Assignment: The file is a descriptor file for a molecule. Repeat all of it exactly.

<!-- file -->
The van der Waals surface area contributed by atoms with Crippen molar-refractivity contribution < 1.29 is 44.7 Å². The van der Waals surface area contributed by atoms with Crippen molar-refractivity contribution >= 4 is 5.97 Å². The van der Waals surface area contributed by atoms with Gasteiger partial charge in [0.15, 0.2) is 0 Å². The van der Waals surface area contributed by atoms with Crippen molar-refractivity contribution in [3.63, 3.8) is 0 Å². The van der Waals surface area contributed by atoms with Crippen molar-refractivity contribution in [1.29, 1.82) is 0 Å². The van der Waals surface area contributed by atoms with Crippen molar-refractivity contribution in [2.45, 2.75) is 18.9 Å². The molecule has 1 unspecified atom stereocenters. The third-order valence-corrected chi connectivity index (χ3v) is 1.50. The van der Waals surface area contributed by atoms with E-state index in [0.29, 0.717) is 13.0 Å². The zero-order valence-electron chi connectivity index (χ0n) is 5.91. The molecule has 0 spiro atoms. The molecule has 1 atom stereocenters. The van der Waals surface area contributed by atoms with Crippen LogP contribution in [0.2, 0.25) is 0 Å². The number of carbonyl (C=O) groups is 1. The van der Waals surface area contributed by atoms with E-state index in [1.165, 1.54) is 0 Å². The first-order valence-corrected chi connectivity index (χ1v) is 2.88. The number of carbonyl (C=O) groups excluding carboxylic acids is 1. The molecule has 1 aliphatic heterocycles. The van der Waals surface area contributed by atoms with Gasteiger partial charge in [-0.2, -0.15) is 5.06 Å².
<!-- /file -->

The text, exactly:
The van der Waals surface area contributed by atoms with Crippen molar-refractivity contribution < 1.29 is 44.7 Å². The van der Waals surface area contributed by atoms with Crippen molar-refractivity contribution >= 4 is 5.97 Å². The van der Waals surface area contributed by atoms with Gasteiger partial charge in [0.15, 0.2) is 0 Å². The van der Waals surface area contributed by atoms with Crippen molar-refractivity contribution in [3.63, 3.8) is 0 Å². The van der Waals surface area contributed by atoms with Crippen molar-refractivity contribution in [1.29, 1.82) is 0 Å². The van der Waals surface area contributed by atoms with Crippen molar-refractivity contribution in [2.45, 2.75) is 18.9 Å². The molecule has 1 unspecified atom stereocenters. The third-order valence-corrected chi connectivity index (χ3v) is 1.50. The van der Waals surface area contributed by atoms with E-state index in [0.29, 0.717) is 13.0 Å². The zero-order valence-electron chi connectivity index (χ0n) is 5.91. The molecule has 0 spiro atoms. The molecule has 1 atom stereocenters. The van der Waals surface area contributed by atoms with Crippen LogP contribution in [0.2, 0.25) is 0 Å². The number of carbonyl (C=O) groups is 1. The van der Waals surface area contributed by atoms with E-state index in [1.165, 1.54) is 0 Å². The first-order valence-corrected chi connectivity index (χ1v) is 2.88. The number of carbonyl (C=O) groups excluding carboxylic acids is 1. The molecule has 1 aliphatic heterocycles. The van der Waals surface area contributed by atoms with Gasteiger partial charge in [-0.2, -0.15) is 5.06 Å².